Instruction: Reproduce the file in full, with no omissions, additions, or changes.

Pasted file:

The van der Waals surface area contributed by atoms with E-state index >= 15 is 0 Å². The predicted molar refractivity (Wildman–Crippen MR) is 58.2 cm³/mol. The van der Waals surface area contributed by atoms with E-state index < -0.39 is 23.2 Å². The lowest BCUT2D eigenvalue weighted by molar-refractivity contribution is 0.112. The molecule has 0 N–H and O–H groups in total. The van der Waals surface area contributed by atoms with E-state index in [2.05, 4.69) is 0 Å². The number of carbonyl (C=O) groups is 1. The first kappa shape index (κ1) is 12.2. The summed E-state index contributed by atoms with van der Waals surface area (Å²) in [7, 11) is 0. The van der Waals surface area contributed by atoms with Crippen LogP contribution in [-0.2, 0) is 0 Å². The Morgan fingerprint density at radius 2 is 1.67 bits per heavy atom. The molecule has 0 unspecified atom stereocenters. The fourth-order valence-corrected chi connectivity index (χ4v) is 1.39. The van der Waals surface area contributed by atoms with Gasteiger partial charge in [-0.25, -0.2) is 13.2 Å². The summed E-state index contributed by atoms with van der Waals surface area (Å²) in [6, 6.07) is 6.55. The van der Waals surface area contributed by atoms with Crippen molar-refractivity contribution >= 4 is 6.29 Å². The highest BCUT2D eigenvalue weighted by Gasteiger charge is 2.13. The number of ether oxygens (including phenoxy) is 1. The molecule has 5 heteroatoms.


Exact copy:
The van der Waals surface area contributed by atoms with E-state index >= 15 is 0 Å². The predicted molar refractivity (Wildman–Crippen MR) is 58.2 cm³/mol. The van der Waals surface area contributed by atoms with E-state index < -0.39 is 23.2 Å². The lowest BCUT2D eigenvalue weighted by molar-refractivity contribution is 0.112. The molecule has 0 N–H and O–H groups in total. The van der Waals surface area contributed by atoms with E-state index in [2.05, 4.69) is 0 Å². The number of carbonyl (C=O) groups is 1. The first kappa shape index (κ1) is 12.2. The summed E-state index contributed by atoms with van der Waals surface area (Å²) in [7, 11) is 0. The van der Waals surface area contributed by atoms with Crippen LogP contribution in [-0.2, 0) is 0 Å². The Morgan fingerprint density at radius 2 is 1.67 bits per heavy atom. The molecule has 0 unspecified atom stereocenters. The fourth-order valence-corrected chi connectivity index (χ4v) is 1.39. The van der Waals surface area contributed by atoms with Gasteiger partial charge in [-0.25, -0.2) is 13.2 Å². The summed E-state index contributed by atoms with van der Waals surface area (Å²) in [6, 6.07) is 6.55. The van der Waals surface area contributed by atoms with Crippen molar-refractivity contribution >= 4 is 6.29 Å². The highest BCUT2D eigenvalue weighted by Gasteiger charge is 2.13. The number of ether oxygens (including phenoxy) is 1. The molecule has 5 heteroatoms.